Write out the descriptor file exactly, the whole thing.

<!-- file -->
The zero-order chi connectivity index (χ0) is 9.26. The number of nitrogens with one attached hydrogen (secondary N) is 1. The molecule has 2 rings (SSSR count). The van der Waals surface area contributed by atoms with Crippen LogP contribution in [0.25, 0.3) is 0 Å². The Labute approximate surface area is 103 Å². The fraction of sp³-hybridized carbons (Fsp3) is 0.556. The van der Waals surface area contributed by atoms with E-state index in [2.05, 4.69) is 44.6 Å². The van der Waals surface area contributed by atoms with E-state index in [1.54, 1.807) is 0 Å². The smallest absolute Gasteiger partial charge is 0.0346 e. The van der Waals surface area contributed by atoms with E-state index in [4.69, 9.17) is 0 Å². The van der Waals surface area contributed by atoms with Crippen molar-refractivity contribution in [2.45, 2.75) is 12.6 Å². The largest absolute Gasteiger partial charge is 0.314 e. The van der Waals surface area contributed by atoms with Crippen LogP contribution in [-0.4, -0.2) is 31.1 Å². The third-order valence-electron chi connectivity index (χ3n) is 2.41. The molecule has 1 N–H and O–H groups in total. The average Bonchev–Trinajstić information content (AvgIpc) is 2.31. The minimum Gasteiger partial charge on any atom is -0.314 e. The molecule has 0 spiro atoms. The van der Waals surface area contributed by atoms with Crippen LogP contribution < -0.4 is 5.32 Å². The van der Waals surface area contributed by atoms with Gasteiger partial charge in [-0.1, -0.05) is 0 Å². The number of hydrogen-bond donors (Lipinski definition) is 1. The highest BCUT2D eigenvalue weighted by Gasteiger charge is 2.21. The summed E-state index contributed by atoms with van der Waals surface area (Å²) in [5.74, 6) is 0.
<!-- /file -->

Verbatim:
The zero-order chi connectivity index (χ0) is 9.26. The number of nitrogens with one attached hydrogen (secondary N) is 1. The molecule has 2 rings (SSSR count). The van der Waals surface area contributed by atoms with Crippen LogP contribution in [0.25, 0.3) is 0 Å². The Labute approximate surface area is 103 Å². The fraction of sp³-hybridized carbons (Fsp3) is 0.556. The van der Waals surface area contributed by atoms with E-state index in [2.05, 4.69) is 44.6 Å². The van der Waals surface area contributed by atoms with E-state index in [1.54, 1.807) is 0 Å². The smallest absolute Gasteiger partial charge is 0.0346 e. The van der Waals surface area contributed by atoms with E-state index in [4.69, 9.17) is 0 Å². The van der Waals surface area contributed by atoms with Crippen molar-refractivity contribution in [2.45, 2.75) is 12.6 Å². The largest absolute Gasteiger partial charge is 0.314 e. The van der Waals surface area contributed by atoms with Crippen LogP contribution in [-0.4, -0.2) is 31.1 Å². The third-order valence-electron chi connectivity index (χ3n) is 2.41. The molecule has 1 N–H and O–H groups in total. The average Bonchev–Trinajstić information content (AvgIpc) is 2.31. The minimum Gasteiger partial charge on any atom is -0.314 e. The molecule has 0 spiro atoms. The van der Waals surface area contributed by atoms with Crippen LogP contribution < -0.4 is 5.32 Å². The van der Waals surface area contributed by atoms with Gasteiger partial charge in [-0.1, -0.05) is 0 Å². The number of hydrogen-bond donors (Lipinski definition) is 1. The highest BCUT2D eigenvalue weighted by Gasteiger charge is 2.21. The summed E-state index contributed by atoms with van der Waals surface area (Å²) in [5.74, 6) is 0.